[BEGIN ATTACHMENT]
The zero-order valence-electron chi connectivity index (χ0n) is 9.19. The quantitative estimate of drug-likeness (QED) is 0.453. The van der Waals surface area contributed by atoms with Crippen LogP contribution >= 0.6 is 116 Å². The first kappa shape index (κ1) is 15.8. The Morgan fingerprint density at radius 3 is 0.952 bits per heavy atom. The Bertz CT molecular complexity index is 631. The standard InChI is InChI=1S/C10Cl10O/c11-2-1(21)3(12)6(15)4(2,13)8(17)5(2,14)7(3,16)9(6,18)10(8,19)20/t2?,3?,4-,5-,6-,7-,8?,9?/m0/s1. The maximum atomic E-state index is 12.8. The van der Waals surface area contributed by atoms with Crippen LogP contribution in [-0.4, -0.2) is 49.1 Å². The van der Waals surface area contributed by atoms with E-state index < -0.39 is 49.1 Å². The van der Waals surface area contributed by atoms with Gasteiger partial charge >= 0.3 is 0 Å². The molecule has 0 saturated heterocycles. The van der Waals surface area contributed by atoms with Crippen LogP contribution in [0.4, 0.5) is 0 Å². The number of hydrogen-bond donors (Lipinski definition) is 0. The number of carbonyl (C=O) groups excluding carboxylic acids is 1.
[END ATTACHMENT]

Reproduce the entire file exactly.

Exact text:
The zero-order valence-electron chi connectivity index (χ0n) is 9.19. The quantitative estimate of drug-likeness (QED) is 0.453. The van der Waals surface area contributed by atoms with Crippen LogP contribution >= 0.6 is 116 Å². The first kappa shape index (κ1) is 15.8. The Morgan fingerprint density at radius 3 is 0.952 bits per heavy atom. The Bertz CT molecular complexity index is 631. The standard InChI is InChI=1S/C10Cl10O/c11-2-1(21)3(12)6(15)4(2,13)8(17)5(2,14)7(3,16)9(6,18)10(8,19)20/t2?,3?,4-,5-,6-,7-,8?,9?/m0/s1. The maximum atomic E-state index is 12.8. The van der Waals surface area contributed by atoms with Crippen LogP contribution in [-0.4, -0.2) is 49.1 Å². The van der Waals surface area contributed by atoms with E-state index < -0.39 is 49.1 Å². The van der Waals surface area contributed by atoms with Gasteiger partial charge >= 0.3 is 0 Å². The molecule has 0 saturated heterocycles. The van der Waals surface area contributed by atoms with Crippen LogP contribution in [0.4, 0.5) is 0 Å². The number of hydrogen-bond donors (Lipinski definition) is 0. The number of carbonyl (C=O) groups excluding carboxylic acids is 1.